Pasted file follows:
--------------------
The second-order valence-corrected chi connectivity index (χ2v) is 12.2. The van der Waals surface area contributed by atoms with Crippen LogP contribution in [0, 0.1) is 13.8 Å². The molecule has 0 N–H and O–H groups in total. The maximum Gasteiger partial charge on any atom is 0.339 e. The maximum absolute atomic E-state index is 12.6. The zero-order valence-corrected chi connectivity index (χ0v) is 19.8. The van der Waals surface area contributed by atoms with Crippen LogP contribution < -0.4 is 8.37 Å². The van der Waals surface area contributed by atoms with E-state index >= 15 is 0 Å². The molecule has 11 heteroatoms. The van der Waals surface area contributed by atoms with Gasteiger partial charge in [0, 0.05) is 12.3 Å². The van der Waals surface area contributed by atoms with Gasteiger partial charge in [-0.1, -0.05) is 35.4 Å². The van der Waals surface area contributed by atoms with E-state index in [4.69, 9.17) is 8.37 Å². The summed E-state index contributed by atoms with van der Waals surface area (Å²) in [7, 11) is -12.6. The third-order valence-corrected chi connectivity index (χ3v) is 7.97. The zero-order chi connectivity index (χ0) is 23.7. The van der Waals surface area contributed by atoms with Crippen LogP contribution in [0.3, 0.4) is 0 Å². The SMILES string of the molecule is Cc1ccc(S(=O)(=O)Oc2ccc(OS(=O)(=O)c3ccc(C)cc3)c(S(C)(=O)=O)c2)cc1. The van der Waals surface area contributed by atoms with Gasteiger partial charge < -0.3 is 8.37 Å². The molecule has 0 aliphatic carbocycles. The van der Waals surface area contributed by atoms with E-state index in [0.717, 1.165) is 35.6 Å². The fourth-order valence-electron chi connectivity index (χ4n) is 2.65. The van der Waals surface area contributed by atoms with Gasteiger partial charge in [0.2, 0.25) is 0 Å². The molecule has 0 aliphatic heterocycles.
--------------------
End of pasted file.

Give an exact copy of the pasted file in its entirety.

The second-order valence-corrected chi connectivity index (χ2v) is 12.2. The van der Waals surface area contributed by atoms with Crippen LogP contribution in [0, 0.1) is 13.8 Å². The molecule has 0 N–H and O–H groups in total. The maximum Gasteiger partial charge on any atom is 0.339 e. The maximum absolute atomic E-state index is 12.6. The zero-order valence-corrected chi connectivity index (χ0v) is 19.8. The van der Waals surface area contributed by atoms with Crippen LogP contribution < -0.4 is 8.37 Å². The van der Waals surface area contributed by atoms with E-state index >= 15 is 0 Å². The molecule has 11 heteroatoms. The van der Waals surface area contributed by atoms with Gasteiger partial charge in [0, 0.05) is 12.3 Å². The van der Waals surface area contributed by atoms with Gasteiger partial charge in [-0.1, -0.05) is 35.4 Å². The van der Waals surface area contributed by atoms with E-state index in [4.69, 9.17) is 8.37 Å². The summed E-state index contributed by atoms with van der Waals surface area (Å²) in [7, 11) is -12.6. The third-order valence-corrected chi connectivity index (χ3v) is 7.97. The zero-order chi connectivity index (χ0) is 23.7. The van der Waals surface area contributed by atoms with Crippen LogP contribution in [0.3, 0.4) is 0 Å². The SMILES string of the molecule is Cc1ccc(S(=O)(=O)Oc2ccc(OS(=O)(=O)c3ccc(C)cc3)c(S(C)(=O)=O)c2)cc1. The van der Waals surface area contributed by atoms with Gasteiger partial charge < -0.3 is 8.37 Å². The molecule has 0 aliphatic carbocycles. The van der Waals surface area contributed by atoms with E-state index in [0.717, 1.165) is 35.6 Å². The fourth-order valence-electron chi connectivity index (χ4n) is 2.65. The van der Waals surface area contributed by atoms with Gasteiger partial charge in [0.2, 0.25) is 0 Å². The molecule has 0 aliphatic heterocycles.